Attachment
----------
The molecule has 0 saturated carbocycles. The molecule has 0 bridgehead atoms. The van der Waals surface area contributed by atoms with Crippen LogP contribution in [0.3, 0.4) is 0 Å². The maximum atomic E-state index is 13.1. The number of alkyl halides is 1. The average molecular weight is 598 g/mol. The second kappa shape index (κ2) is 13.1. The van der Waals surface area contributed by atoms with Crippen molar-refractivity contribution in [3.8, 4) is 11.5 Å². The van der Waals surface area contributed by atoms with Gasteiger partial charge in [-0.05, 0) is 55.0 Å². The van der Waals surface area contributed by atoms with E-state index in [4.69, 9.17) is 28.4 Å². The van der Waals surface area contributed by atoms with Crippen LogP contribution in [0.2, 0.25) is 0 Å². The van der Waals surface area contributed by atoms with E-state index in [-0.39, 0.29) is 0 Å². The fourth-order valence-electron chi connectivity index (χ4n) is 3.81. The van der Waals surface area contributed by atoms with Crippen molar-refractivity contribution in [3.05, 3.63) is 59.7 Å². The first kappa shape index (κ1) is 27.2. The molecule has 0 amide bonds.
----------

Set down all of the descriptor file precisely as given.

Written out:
The molecule has 0 saturated carbocycles. The molecule has 0 bridgehead atoms. The van der Waals surface area contributed by atoms with Crippen LogP contribution in [0.3, 0.4) is 0 Å². The maximum atomic E-state index is 13.1. The number of alkyl halides is 1. The average molecular weight is 598 g/mol. The second kappa shape index (κ2) is 13.1. The van der Waals surface area contributed by atoms with Crippen molar-refractivity contribution in [3.8, 4) is 11.5 Å². The van der Waals surface area contributed by atoms with Gasteiger partial charge in [-0.05, 0) is 55.0 Å². The van der Waals surface area contributed by atoms with E-state index in [4.69, 9.17) is 28.4 Å². The van der Waals surface area contributed by atoms with Crippen LogP contribution in [0.2, 0.25) is 0 Å². The van der Waals surface area contributed by atoms with E-state index in [-0.39, 0.29) is 0 Å². The fourth-order valence-electron chi connectivity index (χ4n) is 3.81. The van der Waals surface area contributed by atoms with Crippen molar-refractivity contribution in [3.05, 3.63) is 59.7 Å². The first kappa shape index (κ1) is 27.2. The molecule has 0 amide bonds.